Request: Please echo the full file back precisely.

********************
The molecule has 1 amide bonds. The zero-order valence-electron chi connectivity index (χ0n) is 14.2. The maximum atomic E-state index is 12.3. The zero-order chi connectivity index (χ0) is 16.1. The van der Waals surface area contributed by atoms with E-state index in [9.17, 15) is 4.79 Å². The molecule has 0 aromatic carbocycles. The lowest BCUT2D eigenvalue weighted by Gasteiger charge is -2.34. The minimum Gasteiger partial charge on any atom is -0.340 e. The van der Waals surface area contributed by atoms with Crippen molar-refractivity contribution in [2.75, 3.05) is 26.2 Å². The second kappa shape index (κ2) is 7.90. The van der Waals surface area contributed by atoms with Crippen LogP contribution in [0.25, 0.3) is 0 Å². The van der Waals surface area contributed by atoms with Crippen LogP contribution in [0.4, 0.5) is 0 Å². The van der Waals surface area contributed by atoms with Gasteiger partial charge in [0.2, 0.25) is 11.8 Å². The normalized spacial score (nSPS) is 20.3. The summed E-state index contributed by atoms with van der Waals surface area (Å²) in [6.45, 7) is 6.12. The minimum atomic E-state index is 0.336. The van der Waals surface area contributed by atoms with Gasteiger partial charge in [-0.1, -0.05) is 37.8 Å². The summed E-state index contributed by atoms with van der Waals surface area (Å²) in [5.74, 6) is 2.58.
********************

The molecule has 1 amide bonds. The zero-order valence-electron chi connectivity index (χ0n) is 14.2. The maximum atomic E-state index is 12.3. The zero-order chi connectivity index (χ0) is 16.1. The van der Waals surface area contributed by atoms with E-state index in [9.17, 15) is 4.79 Å². The molecule has 0 aromatic carbocycles. The lowest BCUT2D eigenvalue weighted by Gasteiger charge is -2.34. The minimum Gasteiger partial charge on any atom is -0.340 e. The van der Waals surface area contributed by atoms with Crippen molar-refractivity contribution in [2.75, 3.05) is 26.2 Å². The second kappa shape index (κ2) is 7.90. The van der Waals surface area contributed by atoms with Crippen LogP contribution in [0.25, 0.3) is 0 Å². The van der Waals surface area contributed by atoms with Crippen LogP contribution in [0.4, 0.5) is 0 Å². The van der Waals surface area contributed by atoms with Gasteiger partial charge in [0.2, 0.25) is 11.8 Å². The normalized spacial score (nSPS) is 20.3. The summed E-state index contributed by atoms with van der Waals surface area (Å²) in [6.45, 7) is 6.12. The minimum atomic E-state index is 0.336. The van der Waals surface area contributed by atoms with Gasteiger partial charge in [-0.1, -0.05) is 37.8 Å². The summed E-state index contributed by atoms with van der Waals surface area (Å²) in [5.74, 6) is 2.58.